Tokyo’s New Stadium

News & Views Sports Tokyo 2020 - November 16th, 2012
Stadium outside night

National Stadium gets a makeover

Japan’s National Stadium is getting a new design – and will potentially form the centre of a Tokyo Olympic Games in 2020.

Owners of the Kasumigaoka National Stadium, near Sendagaya, held a competition for architects from around the world and last night announced the winning design, which you can see in the pictures above and below (Photos by Japan Sport Council.) What do you think?

The winning architect is British based Zaha Hadid Architects, led by Zaha Hadid. Hadid was the first woman to be awarded the Pritzker Architecture Prize, in 2004 (Bridge Pavilion in Zaragoza, Spain) but is perhaps more famous recently for designing the Aquatics Centre at the London Olympics.

Renovations to the Stadium are to be completed in March 2019, its owners announced, before the opening of the 2019 Rugby World Cup in Tokyo. The Japan Sport Council, its owners, has set the construction budget at 130 billion yen ($1.62 billion).

To put that figure into perspective, London’s Olympic Stadium cost a reported £486 million (around $700 million) and renovations in Rio to make the Maracana ready for the 2014 World Cup and 2016 Olympic Games are estimated at $425m.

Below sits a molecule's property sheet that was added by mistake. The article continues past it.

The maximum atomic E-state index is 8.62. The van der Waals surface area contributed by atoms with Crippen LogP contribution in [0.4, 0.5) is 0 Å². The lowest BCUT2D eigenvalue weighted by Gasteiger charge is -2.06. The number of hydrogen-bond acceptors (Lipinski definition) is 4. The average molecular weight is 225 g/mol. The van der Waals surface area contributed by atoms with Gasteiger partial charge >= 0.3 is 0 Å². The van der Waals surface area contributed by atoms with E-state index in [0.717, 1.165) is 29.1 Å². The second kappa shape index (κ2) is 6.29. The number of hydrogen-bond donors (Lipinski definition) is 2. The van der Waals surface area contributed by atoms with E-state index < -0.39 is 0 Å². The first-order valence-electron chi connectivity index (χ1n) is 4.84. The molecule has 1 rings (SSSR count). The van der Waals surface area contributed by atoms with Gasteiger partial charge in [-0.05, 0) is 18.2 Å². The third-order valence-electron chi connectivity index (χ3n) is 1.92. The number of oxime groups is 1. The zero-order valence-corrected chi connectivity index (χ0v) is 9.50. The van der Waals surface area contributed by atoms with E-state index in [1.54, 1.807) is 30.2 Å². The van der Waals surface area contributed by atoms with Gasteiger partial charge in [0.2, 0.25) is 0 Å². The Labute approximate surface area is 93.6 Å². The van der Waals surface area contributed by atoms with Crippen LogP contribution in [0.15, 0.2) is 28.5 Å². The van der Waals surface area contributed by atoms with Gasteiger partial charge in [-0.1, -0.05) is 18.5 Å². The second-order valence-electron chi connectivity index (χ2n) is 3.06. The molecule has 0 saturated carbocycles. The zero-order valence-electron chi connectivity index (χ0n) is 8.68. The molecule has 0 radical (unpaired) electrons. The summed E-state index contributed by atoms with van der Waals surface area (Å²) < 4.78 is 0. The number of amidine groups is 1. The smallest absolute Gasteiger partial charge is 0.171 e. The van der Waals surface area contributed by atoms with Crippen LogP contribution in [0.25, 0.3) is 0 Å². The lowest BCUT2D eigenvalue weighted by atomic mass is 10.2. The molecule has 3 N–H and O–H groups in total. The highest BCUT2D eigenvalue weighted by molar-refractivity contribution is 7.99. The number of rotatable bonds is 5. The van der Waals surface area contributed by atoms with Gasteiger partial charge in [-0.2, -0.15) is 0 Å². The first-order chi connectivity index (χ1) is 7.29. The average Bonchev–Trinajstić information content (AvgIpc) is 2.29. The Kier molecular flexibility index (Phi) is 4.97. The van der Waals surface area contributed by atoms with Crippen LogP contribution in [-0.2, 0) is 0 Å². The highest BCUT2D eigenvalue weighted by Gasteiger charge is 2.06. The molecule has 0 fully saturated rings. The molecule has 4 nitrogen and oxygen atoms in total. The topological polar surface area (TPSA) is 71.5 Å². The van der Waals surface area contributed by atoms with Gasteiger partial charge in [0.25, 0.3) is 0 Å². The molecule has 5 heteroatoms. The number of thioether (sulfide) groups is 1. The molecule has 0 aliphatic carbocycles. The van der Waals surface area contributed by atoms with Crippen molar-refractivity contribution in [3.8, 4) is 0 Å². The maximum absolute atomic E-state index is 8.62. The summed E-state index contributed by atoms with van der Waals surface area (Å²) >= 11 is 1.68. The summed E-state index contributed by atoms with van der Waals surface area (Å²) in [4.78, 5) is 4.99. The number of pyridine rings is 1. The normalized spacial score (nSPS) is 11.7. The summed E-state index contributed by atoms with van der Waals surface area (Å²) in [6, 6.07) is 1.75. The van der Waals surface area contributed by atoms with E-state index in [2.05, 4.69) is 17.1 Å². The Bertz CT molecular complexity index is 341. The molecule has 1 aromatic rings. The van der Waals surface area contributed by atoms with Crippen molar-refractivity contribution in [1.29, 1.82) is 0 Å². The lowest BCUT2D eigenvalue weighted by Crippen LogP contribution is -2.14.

Land prices and other factors are at play, of course, and there is no doubt Tokyo needs a world-class stadium if it is to compete into the future. Public reaction has so far been mixed, with the usual budgetary concerns against those excited by sport but it is early days.

The news is sure to be buried by the latest political goings on in Tokyo but we feel that this is potentially something to get excited about.

Tsunekazu Takeda, IOC member and President of both the Japanese Olympic Committee (JOC) and Tokyo 2020, said in a release to mark the anouncement: “Japan’s newly refurbished stadium will be the best of the best. It will have one of the largest spectator capacities in the world, and will also offer the finest hospitality. A state-of-the-art stadium like Kasumigaoka (which also has a retractable roof) is another indication that Tokyo is ready to deliver a dynamic celebration that reinforces and renews the Olympic Values for a new generation.”

We will have to wait until the 7th of September 2013 to know whether the Olympics will indeed be coming to Tokyo (or whether Madrid or Istanbul win the bid) so there will be plenty of fingernail biting over the next few months, but Japan’s Bid Committee will hope the new arena can give them a boost.

National Stadium inside

Photos by Japan Sport Council.